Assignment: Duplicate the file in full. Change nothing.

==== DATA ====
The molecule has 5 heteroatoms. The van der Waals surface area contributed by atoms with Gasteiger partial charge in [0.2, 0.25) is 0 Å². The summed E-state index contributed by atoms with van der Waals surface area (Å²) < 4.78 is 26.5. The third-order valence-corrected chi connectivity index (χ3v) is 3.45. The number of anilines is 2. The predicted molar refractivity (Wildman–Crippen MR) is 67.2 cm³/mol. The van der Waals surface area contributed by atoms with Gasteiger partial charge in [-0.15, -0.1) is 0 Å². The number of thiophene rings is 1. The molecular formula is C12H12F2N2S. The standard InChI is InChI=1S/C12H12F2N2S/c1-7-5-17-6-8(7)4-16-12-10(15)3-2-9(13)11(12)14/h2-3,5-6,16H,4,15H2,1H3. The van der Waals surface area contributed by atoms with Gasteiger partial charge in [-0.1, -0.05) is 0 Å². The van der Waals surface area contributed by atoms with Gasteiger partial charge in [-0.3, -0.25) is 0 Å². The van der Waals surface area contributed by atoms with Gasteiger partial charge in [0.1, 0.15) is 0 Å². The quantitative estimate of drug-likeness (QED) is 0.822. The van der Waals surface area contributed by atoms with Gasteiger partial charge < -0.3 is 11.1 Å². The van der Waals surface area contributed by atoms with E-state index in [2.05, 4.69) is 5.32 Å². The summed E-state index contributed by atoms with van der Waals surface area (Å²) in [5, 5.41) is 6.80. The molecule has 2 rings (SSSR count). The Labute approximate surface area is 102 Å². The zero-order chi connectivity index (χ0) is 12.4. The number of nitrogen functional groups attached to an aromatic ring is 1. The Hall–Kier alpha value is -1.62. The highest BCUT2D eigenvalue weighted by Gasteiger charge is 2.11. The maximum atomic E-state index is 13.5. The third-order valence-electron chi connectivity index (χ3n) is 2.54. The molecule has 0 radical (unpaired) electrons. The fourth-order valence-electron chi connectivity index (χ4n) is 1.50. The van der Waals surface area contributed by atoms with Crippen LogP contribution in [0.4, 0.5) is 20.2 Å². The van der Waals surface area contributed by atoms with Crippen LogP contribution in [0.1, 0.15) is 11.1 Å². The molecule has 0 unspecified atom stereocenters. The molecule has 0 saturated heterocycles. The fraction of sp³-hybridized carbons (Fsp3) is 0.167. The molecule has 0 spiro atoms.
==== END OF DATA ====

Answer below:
The molecule has 5 heteroatoms. The van der Waals surface area contributed by atoms with Gasteiger partial charge in [0.2, 0.25) is 0 Å². The summed E-state index contributed by atoms with van der Waals surface area (Å²) < 4.78 is 26.5. The third-order valence-corrected chi connectivity index (χ3v) is 3.45. The number of anilines is 2. The predicted molar refractivity (Wildman–Crippen MR) is 67.2 cm³/mol. The van der Waals surface area contributed by atoms with Gasteiger partial charge in [-0.15, -0.1) is 0 Å². The number of thiophene rings is 1. The molecular formula is C12H12F2N2S. The standard InChI is InChI=1S/C12H12F2N2S/c1-7-5-17-6-8(7)4-16-12-10(15)3-2-9(13)11(12)14/h2-3,5-6,16H,4,15H2,1H3. The van der Waals surface area contributed by atoms with Gasteiger partial charge in [-0.1, -0.05) is 0 Å². The van der Waals surface area contributed by atoms with Gasteiger partial charge in [-0.3, -0.25) is 0 Å². The van der Waals surface area contributed by atoms with Gasteiger partial charge in [0.1, 0.15) is 0 Å². The quantitative estimate of drug-likeness (QED) is 0.822. The van der Waals surface area contributed by atoms with Gasteiger partial charge < -0.3 is 11.1 Å². The van der Waals surface area contributed by atoms with E-state index in [2.05, 4.69) is 5.32 Å². The summed E-state index contributed by atoms with van der Waals surface area (Å²) in [5, 5.41) is 6.80. The molecule has 2 rings (SSSR count). The Labute approximate surface area is 102 Å². The zero-order chi connectivity index (χ0) is 12.4. The number of nitrogen functional groups attached to an aromatic ring is 1. The Hall–Kier alpha value is -1.62. The highest BCUT2D eigenvalue weighted by Gasteiger charge is 2.11. The maximum atomic E-state index is 13.5. The third-order valence-electron chi connectivity index (χ3n) is 2.54. The molecule has 0 radical (unpaired) electrons. The fourth-order valence-electron chi connectivity index (χ4n) is 1.50. The van der Waals surface area contributed by atoms with Crippen LogP contribution in [0.4, 0.5) is 20.2 Å². The van der Waals surface area contributed by atoms with Crippen LogP contribution in [0.1, 0.15) is 11.1 Å². The molecule has 0 unspecified atom stereocenters. The molecule has 0 saturated heterocycles. The fraction of sp³-hybridized carbons (Fsp3) is 0.167. The molecule has 0 spiro atoms.